Students in the Iowa BIG program attend school a few hours a day, benefiting from school spirit and some classroom instruction, but then spend the other part of their school day working on real-world projects of interest to them in the community. Instead of being assigned to a project, the students choose what they want to do after hearing presentations from businesses and nonprofit organizations. The collaboration across five high schools, in three school districts, has unified a large geographic area in Cedar Rapids and benefited both the students and the community overall.
Tom Vander Ark, CEO of Getting Smart, a learning design firm, calls this “place-based education”. He believes the opportunities afforded by this new type of education model are “uniquely well-suited to build the confidence and skills young people need to contribute to their community”.
There are now mobile apps such as imBlaze that help to facilitate internships between schools and their local communities. It is the brainchild of Big Picture Learning who developed the technology after seeing the success of their “Learning Through Internships” program. Their hashtag says it all: #leavetolearn.
Part-time jobs, CTE courses, apprenticeships, summer jobs, internships, and job shadowing offer excellent opportunities for students to begin to grasp the new world of work and find their potential place in it. This understanding will be essential in determining their post-secondary education pathway. Before making the substantial investment of time and money pursuing a college degree, they can now determine if one is needed for their field of interest and when to pursue it. Today, 40% of college students are over the age of 25.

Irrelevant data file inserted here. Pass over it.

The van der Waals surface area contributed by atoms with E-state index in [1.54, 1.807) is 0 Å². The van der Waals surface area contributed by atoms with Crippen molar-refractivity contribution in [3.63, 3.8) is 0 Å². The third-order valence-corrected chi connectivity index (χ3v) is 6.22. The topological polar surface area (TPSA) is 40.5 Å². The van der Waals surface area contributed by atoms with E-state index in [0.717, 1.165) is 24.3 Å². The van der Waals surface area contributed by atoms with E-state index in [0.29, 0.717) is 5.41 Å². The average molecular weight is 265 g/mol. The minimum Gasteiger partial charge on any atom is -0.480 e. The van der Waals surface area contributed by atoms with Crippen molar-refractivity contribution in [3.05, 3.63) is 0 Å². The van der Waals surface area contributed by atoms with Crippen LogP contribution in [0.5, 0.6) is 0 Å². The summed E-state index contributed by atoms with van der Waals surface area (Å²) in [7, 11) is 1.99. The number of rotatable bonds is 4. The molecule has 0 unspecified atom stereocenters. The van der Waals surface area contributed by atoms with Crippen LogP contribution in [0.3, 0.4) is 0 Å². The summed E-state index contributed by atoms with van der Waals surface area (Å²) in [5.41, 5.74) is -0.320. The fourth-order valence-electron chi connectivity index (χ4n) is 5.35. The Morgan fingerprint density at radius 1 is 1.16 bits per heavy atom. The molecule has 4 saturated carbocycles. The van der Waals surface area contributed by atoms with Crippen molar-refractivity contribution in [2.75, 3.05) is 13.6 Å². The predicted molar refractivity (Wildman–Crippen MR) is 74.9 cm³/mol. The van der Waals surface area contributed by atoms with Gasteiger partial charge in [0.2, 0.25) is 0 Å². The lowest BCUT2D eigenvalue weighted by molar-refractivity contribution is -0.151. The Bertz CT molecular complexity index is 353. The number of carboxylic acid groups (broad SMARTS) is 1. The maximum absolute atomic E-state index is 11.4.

Volunteering can also be an excellent vehicle for broadening exposure. This was my preferred method for expanding my children’s horizons throughout their elementary, middle and high school years. In fact, volunteering played a key role in helping my oldest daughter determine her career path. She fell in love with special needs children while volunteering at a camp and wanted to work with them in the future. Then, while interning at a therapeutic riding center she became intrigued with speech pathology, which she chose as her major. An average student in high school, she excelled in college as her love of learning about her field motivated her academic success and enabled her to complete her degree in four years.
In addition to the obvious job-related advantages, these experiences expand the relationships students have with others in their community. Rather than solely comparing themselves to same-age peers, these multi-age interactions offer much-needed reference points for comparing themselves to the world around them. They quickly learn that they are more than their GPA, test score or college admissions potential–a critical perspective to improving their health and wellbeing. Additionally, these community-based relationships provide mentors and networking connections that could be the basis of future employment.
In order for our children to take advantage of these opportunities, we must create time in their busy schedules. Difficult trade-offs are required regarding course loads, extracurricular activities and homework. Each family will need to determine what works best for them. Our family created time by limiting AP classes and not engaging in club sports. Becoming educated about the changing economy, understanding the uniqueness of each of our children and viewing time as a limited resource will help determine priorities.
A new era is upon us and we have no time to lose. We need to prepare our children to enter this rapidly evolving world by expanding their perspectives. This will help them develop a keen sense of self, find areas of interest for future work and enhance their connectedness to a greater whole. We can no longer solely rely on schools to solve the challenges facing this generation, especially those related to workplace preparation. It is time to break down the school walls and broaden our children’s worlds.